The apple of my eye
Originally meaning the central aperture of the eye. Figuratively it is something, or more usually someone, cherished above others.
'The apple of my eye' is exceedingly old and first appears in Old English in a work attributed to King Aelfred (the Great) of Wessex, AD 885, titled Gregory's Pastoral Care.
Much later, Shakespeare used the phrase in A Midsummer Night’s Dream, 1600:
Flower of this purple dye,
Hit with Cupid’s archery,
Sink in apple of his eye
It also appears several times in the Bible; for example, in Deuteronomy 32:10 (King James Version, 1611)
He found him in a desert land, and in the waste howling wilderness; he led him about, he instructed him, he kept him as the apple of his eye.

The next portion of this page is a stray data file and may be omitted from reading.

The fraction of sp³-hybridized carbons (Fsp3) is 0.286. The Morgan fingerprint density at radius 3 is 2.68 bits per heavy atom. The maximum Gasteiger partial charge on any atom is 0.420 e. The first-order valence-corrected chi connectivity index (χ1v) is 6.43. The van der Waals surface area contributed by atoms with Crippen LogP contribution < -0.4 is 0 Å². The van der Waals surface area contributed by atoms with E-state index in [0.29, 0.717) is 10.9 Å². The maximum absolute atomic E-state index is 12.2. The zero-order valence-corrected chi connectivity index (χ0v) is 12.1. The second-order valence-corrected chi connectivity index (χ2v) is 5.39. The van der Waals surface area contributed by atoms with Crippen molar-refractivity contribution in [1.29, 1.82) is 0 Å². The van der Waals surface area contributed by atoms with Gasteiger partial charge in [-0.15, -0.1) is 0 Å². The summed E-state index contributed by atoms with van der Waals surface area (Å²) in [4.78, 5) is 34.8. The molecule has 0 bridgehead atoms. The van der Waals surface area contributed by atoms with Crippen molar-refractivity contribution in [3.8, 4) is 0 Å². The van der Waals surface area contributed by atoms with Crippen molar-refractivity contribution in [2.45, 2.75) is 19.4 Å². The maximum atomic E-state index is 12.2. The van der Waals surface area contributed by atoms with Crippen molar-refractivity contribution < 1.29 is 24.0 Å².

and in Zechariah 2:8:
For thus saith the LORD of hosts; After the glory hath he sent me unto the nations which spoiled you: for he that toucheth you toucheth the apple of his eye.
The phrase was known from those early sources but became more widely used in the general population when Sir Walter Scott included it in the popular novel Old Mortality, 1816:
"Poor Richard was to me as an eldest son, the apple of my eye."
See also - phrases coined by Sir Walter Scott.